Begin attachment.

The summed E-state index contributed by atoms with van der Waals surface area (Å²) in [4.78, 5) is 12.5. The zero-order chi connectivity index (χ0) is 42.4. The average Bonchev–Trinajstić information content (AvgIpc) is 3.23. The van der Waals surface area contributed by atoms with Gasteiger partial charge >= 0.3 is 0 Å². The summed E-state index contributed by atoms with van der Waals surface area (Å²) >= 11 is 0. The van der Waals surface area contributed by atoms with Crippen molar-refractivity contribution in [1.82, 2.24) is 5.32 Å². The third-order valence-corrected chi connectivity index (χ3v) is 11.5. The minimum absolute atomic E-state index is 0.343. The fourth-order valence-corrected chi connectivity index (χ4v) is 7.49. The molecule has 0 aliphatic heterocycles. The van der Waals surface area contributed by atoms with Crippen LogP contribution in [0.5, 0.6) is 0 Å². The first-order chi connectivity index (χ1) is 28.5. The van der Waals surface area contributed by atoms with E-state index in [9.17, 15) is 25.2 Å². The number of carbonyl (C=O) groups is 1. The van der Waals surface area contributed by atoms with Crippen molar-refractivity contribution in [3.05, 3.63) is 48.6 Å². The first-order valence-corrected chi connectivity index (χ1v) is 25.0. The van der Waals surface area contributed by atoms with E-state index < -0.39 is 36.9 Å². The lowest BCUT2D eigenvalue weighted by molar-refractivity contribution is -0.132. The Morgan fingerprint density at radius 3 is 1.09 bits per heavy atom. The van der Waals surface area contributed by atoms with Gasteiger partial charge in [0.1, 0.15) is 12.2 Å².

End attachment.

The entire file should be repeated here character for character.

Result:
The summed E-state index contributed by atoms with van der Waals surface area (Å²) in [4.78, 5) is 12.5. The zero-order chi connectivity index (χ0) is 42.4. The average Bonchev–Trinajstić information content (AvgIpc) is 3.23. The van der Waals surface area contributed by atoms with Gasteiger partial charge >= 0.3 is 0 Å². The summed E-state index contributed by atoms with van der Waals surface area (Å²) >= 11 is 0. The van der Waals surface area contributed by atoms with Crippen molar-refractivity contribution in [1.82, 2.24) is 5.32 Å². The third-order valence-corrected chi connectivity index (χ3v) is 11.5. The minimum absolute atomic E-state index is 0.343. The fourth-order valence-corrected chi connectivity index (χ4v) is 7.49. The molecule has 0 aliphatic heterocycles. The van der Waals surface area contributed by atoms with Crippen LogP contribution in [0.5, 0.6) is 0 Å². The first-order chi connectivity index (χ1) is 28.5. The van der Waals surface area contributed by atoms with E-state index in [9.17, 15) is 25.2 Å². The number of carbonyl (C=O) groups is 1. The van der Waals surface area contributed by atoms with Crippen molar-refractivity contribution in [3.05, 3.63) is 48.6 Å². The first-order valence-corrected chi connectivity index (χ1v) is 25.0. The van der Waals surface area contributed by atoms with E-state index < -0.39 is 36.9 Å². The lowest BCUT2D eigenvalue weighted by molar-refractivity contribution is -0.132. The Morgan fingerprint density at radius 3 is 1.09 bits per heavy atom. The van der Waals surface area contributed by atoms with Gasteiger partial charge in [0.1, 0.15) is 12.2 Å².